If it feels like the social media post you’re about to publish is toeing the line, it’s probably safest not to post it at all. That’s the conventional wisdom, and to be fair, it’s not entirely wrong. For the many brands guilty of pushing out misguided posts or campaigns, social media has served as a hindrance rather than an accelerant. But there are also many brands for which the latter is true, and those brands tend to push the envelope when it comes to social. In this edition of Weekly Reads, we’ll explore some brands that are reaping the rewards of stepping beyond comfort zones in the social space.
“The Middle is Lame”
ClickZ: The secret to Chobani’s social success is sincerity
When Chobani launched in 2005, they were told no one in U.S. was familiar with Greek yogurt and it’d be too tart for our palates. Now, the U.S. is quite familiar with Greek yogurt and, more specifically, Chobani. CMO Peter McGuinness says that’s due in large part to Chobani’s decision to abstain from marketing to the middle. “The middle is lame,” McGuinness says. “Consumers don’t appreciate it. (Middle messaging) isn’t going to cut through, it’s not going to be relevant and it’s not going to be resonant. If you have something to say, say it. Don’t mince words.”
Commit the Resources
SocialMedia.org: How a social team changed Blue Cross Blue Shield organizational structure
Instead of being seen as “nice to have” or a content distribution channel, Lynde O’Brien wanted her the social team at Blue Cross Blue Shield to be a genuine part of the business. Thankfully for her, Obamacare forced her organization to fundamentally change its approach to social. She explains in this piece how she was able to embed her team in every department to better explain the nuances of social metrics in terms each business unit could understand and appreciate.
Reexamine Existing Platform Commitments
Business Insider: Apple’s 22-year-old whiz kid shares his social tips
While we here at GroundFloor Media are well-plugged-in when it comes to SEO — we do our own SEO work in house — we’ll admit we were tad surprised to hear Tai Tran say he believes that, depending on your audience, it may be prudent to invest more time in Google+ than newer-generation platforms like Instagram and Snapchat. Leave it to a 22-year-old, who was given the keys to the @AppleSupport platform before he even graduated college, to remind us that in the pursuit of the latest and greatest, it often pays to take stock in what you already have and utilize it well.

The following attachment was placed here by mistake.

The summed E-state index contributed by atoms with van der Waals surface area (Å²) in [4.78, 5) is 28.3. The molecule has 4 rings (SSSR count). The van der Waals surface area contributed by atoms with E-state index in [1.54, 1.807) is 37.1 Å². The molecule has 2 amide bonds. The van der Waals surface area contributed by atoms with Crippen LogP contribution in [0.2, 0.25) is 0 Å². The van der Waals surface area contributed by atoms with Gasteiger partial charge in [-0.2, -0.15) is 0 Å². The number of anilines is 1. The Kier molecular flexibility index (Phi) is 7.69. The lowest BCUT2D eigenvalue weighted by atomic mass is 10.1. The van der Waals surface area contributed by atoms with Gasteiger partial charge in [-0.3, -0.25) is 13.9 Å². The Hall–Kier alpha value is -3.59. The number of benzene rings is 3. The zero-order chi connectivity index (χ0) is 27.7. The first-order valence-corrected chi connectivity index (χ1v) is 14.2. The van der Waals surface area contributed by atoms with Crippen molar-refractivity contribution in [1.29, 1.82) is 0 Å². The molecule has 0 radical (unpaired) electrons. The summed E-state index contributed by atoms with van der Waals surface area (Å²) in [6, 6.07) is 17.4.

Inside the Facebook Live Gold Rush
DigiDay: Tastemade plans to do 100 Facebook Live shows every month
On one hand you have an agency executive explaining why brands are taking a cautious approach to Facebook Live (and it’s a message you shouldn’t ignore). On the other, you have Tastemade going all-in, trying to capitalize on the boost Facebook is currently giving to those willing to live-stream on its platform. This story explains why it could pay off big for publishers willing to take a risk.
Is Snapchat Becoming Monotonous?
Buffer: Top Snapchat tips from a Millennial marketing guru
For those who believe the brands already on Snapchat are miles ahead of you, Everette Taylor has good news: For the most part, originality on Snapchat is lacking. That, he says, is your cue to step up your game and break through the monotony that is causing many to lose interest in branded content on Snapchat. You can start your foray into the platform with Buffer’s Complete Guide to Snapchat, which is referenced often in this story.
One Cautionary Tale
NiemanLab: Cincinnati TV station declares war on local newspaper
While pushing the envelope can pay off, it’s worth remembering it’s a risk-reward proposition, as Cincinnati TV station WCPO recently displayed with its #DropThePaper campaign. Tweets from WCPO and its employees under the hashtag urged Cincinnatians to drop the Cincinnati Enquirer newspaper and subscribe to WCPO’s Insider content. The hashtag is now mostly utilized by detractors voicing their displeasure with the exclusionary message, with discussions about WCPO’s Insider content, the original purpose of the campaign, being almost totally lost. It goes to show that campaigns including some measure of vitriol are often met with vitriol in return, which can often lead to the intended messaging getting lost.